Nissan also worked on improving the driving and riding experience. It gets dual-zone climate control with the control for the rear A/C, but what really elevates the Terra is the new and enhanced multimedia system. The larger 9-inch screen is so much better than before in terms of how clear and crisp the display is.
It now comes with some new features such as wireless Apple Carplay, along with Android Auto, Bluetooth, satellite navigation, and many more USB ports than before. There's a USB (data) and a USB C port on the center stack between the 12-volt outlet and the 4x4 dial, along with another USB and USB C port behind the center armrest which still has a 12-volt outlet inside.
The Terra does lose that tray on top of the dashboard with the 12-volt socket, but that's OK; this is more of a family vehicle rather than a truck like the Navara. But given that Nissan fitted this VL with an 8-speaker Bose package, I'm not complaining at all. Not even a little bit.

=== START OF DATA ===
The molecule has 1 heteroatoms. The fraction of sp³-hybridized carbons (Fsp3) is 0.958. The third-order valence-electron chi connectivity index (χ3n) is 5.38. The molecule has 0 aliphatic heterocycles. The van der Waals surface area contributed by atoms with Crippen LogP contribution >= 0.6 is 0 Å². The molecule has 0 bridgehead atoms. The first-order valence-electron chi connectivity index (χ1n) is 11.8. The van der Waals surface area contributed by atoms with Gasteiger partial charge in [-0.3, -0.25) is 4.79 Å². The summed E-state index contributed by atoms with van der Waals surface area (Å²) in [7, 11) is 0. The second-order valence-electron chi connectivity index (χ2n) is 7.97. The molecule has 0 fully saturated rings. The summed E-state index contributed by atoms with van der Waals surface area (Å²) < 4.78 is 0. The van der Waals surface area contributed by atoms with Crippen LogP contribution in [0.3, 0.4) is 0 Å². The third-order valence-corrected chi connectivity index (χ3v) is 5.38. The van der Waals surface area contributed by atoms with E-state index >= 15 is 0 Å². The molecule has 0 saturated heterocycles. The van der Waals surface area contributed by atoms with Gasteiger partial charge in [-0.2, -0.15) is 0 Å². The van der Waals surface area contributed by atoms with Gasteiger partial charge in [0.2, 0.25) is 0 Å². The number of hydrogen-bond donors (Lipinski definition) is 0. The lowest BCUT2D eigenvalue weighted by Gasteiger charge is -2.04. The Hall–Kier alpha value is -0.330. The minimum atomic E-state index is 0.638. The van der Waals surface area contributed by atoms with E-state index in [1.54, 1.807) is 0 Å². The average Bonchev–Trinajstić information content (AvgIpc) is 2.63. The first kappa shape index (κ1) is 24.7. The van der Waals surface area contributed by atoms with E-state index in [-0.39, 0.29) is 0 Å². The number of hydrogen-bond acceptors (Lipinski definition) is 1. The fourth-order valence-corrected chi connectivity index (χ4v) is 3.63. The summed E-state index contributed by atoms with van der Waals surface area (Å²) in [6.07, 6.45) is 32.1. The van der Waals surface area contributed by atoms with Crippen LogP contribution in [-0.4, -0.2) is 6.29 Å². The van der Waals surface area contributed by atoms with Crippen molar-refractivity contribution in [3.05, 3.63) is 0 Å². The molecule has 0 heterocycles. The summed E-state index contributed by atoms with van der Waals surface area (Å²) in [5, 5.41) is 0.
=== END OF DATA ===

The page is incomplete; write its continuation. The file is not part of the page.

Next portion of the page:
Another welcome upgrade is the new seat upholstery. It just feels fantastic on your back especially with how Nissan shaped the seats up front for maximum comfort and low fatigue even for long drives. The same upholstery style was also extended to the middle row which looks a bit puffier than before.
That's actually OK; it looks more like a comfortable sofa now, and there's still that drop-down screen. It's actually nice to hook up a mini Playstation to it via the HDMI port in the very back, and power it via the USB port there as well. Our video crew enjoyed playing the OG Metal Gear Solid and other classic PS1 games while I was driving.
Driving the Terra VL around town, I actually felt like the ride had taken a turn for the worse. Only then did I realize that the vehicle hadn't been PDI'd (pre-delivery inspection) yet; that means the tires may still be at the higher pressures used for shipping. And upon checking the TPMS, it was clear that it was: the recommended pressure was 240 kPa (about 35 psi) but the front tires were at 280 (41 psi) while the rear tires were at 270 (40 psi). After correcting that, the ride turned to butter. Smooth on any surface in the city.